Project portfolio delivery – a contrast in effectiveness

In previous articles, we have explored the real drivers of overall delivery effectiveness based on analysis of over 100 responses to our Project Portfolio Delivery Effectiveness diagnostic survey, deployed across a range of sectors in the US and Europe.

Here we look at common characteristics in terms of capability maturity within and between each performance quartile of our respondent base.

The analysis of performance quartiles was based on the aggregate score across outcomes. The highest overall effectiveness scores required high scores against each outcome, the lowest scored poorly across the board, while the 2nd and 3rd quartiles exhibited variability – depending on where they have focused their efforts for improvement

When examining the maturity profiles of the respondent base within each quartile of effectiveness, some stark differences emerge (see figure below).

As expected, the least effective (4th quartile) firms did most things poorly, although the design authority domain was a relative strength. This suggests that even these organizations have recognized the importance of enterprise architecture and the process of design & development and have made in-roads in these areas.

The most significant differences between 3rd and 4th quartile firms were in governance, portfolio and project management. This indicates a focus on conventional areas of improvement.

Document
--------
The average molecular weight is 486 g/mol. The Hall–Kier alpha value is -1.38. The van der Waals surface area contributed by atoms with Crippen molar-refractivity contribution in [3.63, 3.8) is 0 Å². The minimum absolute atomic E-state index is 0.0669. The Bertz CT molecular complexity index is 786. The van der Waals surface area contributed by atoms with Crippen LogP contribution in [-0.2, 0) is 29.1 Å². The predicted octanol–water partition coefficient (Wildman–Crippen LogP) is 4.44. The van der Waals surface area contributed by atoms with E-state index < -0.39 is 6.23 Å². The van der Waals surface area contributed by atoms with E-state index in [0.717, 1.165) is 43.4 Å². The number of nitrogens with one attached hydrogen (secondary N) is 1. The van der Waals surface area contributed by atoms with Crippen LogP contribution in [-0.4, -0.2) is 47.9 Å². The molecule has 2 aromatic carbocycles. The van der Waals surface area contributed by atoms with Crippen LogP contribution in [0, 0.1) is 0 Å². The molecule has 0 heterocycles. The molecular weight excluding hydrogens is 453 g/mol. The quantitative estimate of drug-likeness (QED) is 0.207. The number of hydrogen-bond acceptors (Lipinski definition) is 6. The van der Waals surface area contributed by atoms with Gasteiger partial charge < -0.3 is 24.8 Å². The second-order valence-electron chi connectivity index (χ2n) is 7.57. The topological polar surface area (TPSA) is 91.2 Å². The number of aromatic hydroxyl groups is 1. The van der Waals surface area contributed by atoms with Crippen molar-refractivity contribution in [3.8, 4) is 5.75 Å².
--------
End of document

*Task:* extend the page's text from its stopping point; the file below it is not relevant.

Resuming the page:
The essential differences between 2nd and 3rd quartile firms were in workforce, resource and financial management, i.e. the practices concerned with adequate staffing and funding of the portfolio.

The best (1st quartile) performers did everything appreciably better. This suggests that these respondents recognize the inter-relationship of the various practice domains and have focused on getting their organizations to work as a coherent system.

This analysis (highlighting those things that the lower half of the respondents base do not do well), coupled with the findings on the most significant determinants of overall effectiveness (covered in a separate article), enabled us to conclude that two practice domains virtually dictate best-in-class delivery, namely resource and financial management.

Why then, if these two factors are so significant in delivery success, don’t more companies invest more time and effort in improving them?

The answer is likely to be different from company to company, but they are both dependent on the existence of good, up-to-date project information, which highlights the importance of estimating and regular forecasting.

In addition, resources are likely to be distributed across each organization, posing likely organization challenges for a more integrated management approach.

One aspect of this is the clarification of delivery accountabilities between project and resource managers. Too often, project managers have little or no authority and serve as little more than project coordinators. Functional (resource) managers make virtually all the project related decisions and are clearly the power base for project delivery. Changing to a position where project managers have clear and full authority to resolve all the issues they need to in order to deliver their projects, and resource managers actively supply the required resource to, and work in partnership with, project managers, may represent a considerable hurdle to overcome. – Our research indicates it is well worth the effort.

Tim Pare

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